“She even recently supported our caregiver campaign in January, when we were having the omicron surge. So, it’s not like this was contributions that she had years ago and just left it at that, even up till now, she still found reasons to contribute and was still helping the hospital,” Ahmed said. “So I think that’s pretty amazing.”

In August 2021, the hospital renamed its newly reopened cafeteria for Bailey and her husband, William Harrison Bailey.

Bailey was passionate about addressing issues of student hunger. “She supported a lot of nonprofits here in Howard County, and Howard Community College just happened to be one of the lucky ones,” said Missy Mattey, executive director of the Howard Community College Educational Foundation at Howard Community College.

Mattey remembers Bailey as a sharp, amazing individual who was supportive, extremely philanthropic and grateful for every day; she tried to bring others into thinking the same way.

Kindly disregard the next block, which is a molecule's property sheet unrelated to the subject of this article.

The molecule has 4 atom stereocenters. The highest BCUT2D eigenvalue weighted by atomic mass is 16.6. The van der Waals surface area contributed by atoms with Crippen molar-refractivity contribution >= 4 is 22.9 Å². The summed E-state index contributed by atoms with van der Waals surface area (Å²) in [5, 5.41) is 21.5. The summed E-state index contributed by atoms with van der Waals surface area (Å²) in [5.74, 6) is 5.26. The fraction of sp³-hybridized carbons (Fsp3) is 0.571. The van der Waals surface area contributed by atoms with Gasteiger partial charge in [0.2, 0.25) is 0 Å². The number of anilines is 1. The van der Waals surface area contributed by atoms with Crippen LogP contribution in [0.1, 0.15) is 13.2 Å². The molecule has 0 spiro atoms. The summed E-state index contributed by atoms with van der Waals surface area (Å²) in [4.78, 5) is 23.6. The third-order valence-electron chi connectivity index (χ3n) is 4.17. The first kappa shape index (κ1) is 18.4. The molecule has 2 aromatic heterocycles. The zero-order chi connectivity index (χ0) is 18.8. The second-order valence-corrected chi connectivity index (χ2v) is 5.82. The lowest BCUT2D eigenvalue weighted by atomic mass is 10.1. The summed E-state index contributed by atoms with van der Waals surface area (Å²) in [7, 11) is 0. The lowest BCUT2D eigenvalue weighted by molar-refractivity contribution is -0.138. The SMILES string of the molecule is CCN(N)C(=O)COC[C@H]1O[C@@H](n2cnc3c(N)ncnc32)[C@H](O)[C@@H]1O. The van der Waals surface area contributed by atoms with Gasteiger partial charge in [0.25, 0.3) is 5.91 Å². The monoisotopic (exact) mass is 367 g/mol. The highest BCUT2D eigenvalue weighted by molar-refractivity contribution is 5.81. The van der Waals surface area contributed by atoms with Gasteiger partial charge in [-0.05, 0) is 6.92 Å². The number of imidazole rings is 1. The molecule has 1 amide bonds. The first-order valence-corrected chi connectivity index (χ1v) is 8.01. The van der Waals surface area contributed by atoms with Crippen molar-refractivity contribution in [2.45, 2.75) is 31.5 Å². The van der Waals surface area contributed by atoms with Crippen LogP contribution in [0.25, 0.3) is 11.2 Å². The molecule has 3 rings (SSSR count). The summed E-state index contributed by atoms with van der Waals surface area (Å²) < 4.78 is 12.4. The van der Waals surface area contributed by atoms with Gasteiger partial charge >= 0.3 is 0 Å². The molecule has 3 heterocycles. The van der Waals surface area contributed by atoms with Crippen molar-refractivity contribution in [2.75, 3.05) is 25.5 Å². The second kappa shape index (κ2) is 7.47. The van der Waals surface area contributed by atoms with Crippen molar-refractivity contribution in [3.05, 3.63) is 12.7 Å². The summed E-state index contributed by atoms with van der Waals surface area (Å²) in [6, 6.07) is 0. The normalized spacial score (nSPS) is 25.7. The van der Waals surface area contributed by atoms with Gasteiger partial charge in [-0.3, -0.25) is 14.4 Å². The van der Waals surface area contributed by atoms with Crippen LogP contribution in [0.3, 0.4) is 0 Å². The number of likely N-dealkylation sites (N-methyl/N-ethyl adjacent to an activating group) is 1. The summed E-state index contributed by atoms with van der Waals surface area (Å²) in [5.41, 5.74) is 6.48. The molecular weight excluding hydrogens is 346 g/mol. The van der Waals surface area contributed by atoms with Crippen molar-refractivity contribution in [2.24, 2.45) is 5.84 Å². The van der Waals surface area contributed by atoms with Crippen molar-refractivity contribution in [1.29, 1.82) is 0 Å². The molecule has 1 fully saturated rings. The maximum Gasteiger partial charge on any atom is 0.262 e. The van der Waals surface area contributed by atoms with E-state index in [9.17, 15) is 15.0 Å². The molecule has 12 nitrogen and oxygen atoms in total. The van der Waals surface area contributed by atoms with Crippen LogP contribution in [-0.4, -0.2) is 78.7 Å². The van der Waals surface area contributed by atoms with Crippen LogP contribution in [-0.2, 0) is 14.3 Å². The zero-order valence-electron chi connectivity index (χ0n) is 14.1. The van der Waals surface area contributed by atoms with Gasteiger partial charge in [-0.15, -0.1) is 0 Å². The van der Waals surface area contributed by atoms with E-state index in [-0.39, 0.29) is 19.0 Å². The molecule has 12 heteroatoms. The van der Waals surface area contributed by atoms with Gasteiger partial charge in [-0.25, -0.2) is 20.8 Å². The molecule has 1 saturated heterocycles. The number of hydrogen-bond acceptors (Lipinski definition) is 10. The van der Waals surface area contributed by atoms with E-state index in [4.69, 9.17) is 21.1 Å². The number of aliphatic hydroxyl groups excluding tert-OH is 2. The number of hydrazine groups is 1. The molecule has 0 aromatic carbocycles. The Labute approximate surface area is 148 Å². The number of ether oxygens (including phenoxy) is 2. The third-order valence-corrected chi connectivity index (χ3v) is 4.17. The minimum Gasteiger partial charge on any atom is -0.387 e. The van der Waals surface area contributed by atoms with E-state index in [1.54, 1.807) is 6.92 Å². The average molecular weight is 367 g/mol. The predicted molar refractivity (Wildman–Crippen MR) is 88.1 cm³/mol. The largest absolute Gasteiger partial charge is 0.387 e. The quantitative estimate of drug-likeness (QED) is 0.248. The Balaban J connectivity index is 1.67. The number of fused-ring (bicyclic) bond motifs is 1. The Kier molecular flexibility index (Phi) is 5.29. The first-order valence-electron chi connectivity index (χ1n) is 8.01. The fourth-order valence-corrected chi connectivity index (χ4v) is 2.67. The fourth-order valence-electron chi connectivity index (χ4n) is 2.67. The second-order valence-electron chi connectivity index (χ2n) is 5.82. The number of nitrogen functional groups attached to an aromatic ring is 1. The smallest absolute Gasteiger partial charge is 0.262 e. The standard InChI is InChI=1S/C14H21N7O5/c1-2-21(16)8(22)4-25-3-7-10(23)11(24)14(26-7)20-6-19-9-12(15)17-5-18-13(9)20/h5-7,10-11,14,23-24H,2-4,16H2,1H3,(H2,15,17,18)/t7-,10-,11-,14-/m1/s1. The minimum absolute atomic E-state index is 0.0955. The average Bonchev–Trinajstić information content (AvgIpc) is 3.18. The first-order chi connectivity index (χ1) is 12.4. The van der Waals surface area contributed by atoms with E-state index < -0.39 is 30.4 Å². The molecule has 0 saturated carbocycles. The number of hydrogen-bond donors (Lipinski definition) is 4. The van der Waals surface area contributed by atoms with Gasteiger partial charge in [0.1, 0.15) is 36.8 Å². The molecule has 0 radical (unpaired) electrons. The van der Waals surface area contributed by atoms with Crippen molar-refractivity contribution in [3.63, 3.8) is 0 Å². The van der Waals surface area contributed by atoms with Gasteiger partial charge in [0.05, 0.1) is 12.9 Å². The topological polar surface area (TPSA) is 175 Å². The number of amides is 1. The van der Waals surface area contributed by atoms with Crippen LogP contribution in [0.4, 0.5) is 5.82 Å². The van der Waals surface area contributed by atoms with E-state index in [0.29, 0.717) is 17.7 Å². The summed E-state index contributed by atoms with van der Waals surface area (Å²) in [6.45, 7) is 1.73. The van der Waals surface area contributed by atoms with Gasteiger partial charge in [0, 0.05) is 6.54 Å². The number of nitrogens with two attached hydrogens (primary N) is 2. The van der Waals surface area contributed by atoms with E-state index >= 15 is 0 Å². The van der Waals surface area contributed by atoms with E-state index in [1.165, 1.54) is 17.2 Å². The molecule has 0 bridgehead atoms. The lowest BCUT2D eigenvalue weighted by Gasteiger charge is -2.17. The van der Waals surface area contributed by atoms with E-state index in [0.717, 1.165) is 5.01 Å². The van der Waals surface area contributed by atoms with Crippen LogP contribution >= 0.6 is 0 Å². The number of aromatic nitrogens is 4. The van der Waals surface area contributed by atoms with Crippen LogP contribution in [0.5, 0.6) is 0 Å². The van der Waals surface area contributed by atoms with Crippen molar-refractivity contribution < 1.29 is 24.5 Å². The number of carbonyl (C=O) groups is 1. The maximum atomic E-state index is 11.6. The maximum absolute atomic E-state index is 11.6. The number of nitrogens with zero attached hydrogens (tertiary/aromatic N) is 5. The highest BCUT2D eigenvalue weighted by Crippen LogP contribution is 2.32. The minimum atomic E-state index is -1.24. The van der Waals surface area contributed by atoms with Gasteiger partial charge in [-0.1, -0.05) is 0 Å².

At Howard Community College, Bailey supported food insecurity initiatives. The school’s food pantry is named after Bailey and her husband, as well.

“It started back when she was at a Community Foundation of Howard County meeting and they were talking about the need of college students here in Howard County who weren’t able to get food, and therefore were having trouble focusing and studying,” Mattey said.

“She just thought that was ridiculous in this day and age and in this county, that that should be happening. And so she was actually our very first gift ever, to support our students with food insecurities. And since 2013, all the way through 2021, she’s been supporting those students to make sure that they had food, so that they could focus and they could study and they could complete their degrees,” Mattey said.